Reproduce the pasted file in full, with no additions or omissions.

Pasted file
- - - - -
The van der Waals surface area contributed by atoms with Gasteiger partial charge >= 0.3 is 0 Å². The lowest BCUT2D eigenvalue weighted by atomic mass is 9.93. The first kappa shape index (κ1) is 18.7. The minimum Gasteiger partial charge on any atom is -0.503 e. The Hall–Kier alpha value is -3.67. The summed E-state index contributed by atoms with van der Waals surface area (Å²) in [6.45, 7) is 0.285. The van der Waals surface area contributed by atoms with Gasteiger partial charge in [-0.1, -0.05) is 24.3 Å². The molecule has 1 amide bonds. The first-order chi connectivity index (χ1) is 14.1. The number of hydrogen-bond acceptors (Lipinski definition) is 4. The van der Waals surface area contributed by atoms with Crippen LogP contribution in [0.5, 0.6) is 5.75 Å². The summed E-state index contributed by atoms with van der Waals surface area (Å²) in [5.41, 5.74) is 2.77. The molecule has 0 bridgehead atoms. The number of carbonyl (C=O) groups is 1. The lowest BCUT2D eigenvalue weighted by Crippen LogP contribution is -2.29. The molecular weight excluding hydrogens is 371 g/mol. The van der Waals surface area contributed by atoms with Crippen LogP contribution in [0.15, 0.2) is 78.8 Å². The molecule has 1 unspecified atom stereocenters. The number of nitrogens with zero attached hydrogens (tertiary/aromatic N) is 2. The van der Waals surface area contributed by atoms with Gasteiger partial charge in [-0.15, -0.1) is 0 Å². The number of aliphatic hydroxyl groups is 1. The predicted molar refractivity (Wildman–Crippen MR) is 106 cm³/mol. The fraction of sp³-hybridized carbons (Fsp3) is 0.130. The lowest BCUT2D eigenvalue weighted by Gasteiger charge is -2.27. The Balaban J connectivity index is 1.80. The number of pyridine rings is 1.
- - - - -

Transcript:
The van der Waals surface area contributed by atoms with Gasteiger partial charge >= 0.3 is 0 Å². The lowest BCUT2D eigenvalue weighted by atomic mass is 9.93. The first kappa shape index (κ1) is 18.7. The minimum Gasteiger partial charge on any atom is -0.503 e. The Hall–Kier alpha value is -3.67. The summed E-state index contributed by atoms with van der Waals surface area (Å²) in [6.45, 7) is 0.285. The van der Waals surface area contributed by atoms with Gasteiger partial charge in [-0.1, -0.05) is 24.3 Å². The molecule has 1 amide bonds. The first-order chi connectivity index (χ1) is 14.1. The number of hydrogen-bond acceptors (Lipinski definition) is 4. The van der Waals surface area contributed by atoms with Crippen LogP contribution in [0.5, 0.6) is 5.75 Å². The summed E-state index contributed by atoms with van der Waals surface area (Å²) in [5.41, 5.74) is 2.77. The molecule has 0 bridgehead atoms. The number of carbonyl (C=O) groups is 1. The lowest BCUT2D eigenvalue weighted by Crippen LogP contribution is -2.29. The molecular weight excluding hydrogens is 371 g/mol. The van der Waals surface area contributed by atoms with Crippen LogP contribution in [0.15, 0.2) is 78.8 Å². The molecule has 1 unspecified atom stereocenters. The number of nitrogens with zero attached hydrogens (tertiary/aromatic N) is 2. The van der Waals surface area contributed by atoms with Gasteiger partial charge in [-0.15, -0.1) is 0 Å². The number of aliphatic hydroxyl groups is 1. The predicted molar refractivity (Wildman–Crippen MR) is 106 cm³/mol. The fraction of sp³-hybridized carbons (Fsp3) is 0.130. The lowest BCUT2D eigenvalue weighted by Gasteiger charge is -2.27. The Balaban J connectivity index is 1.80. The number of pyridine rings is 1.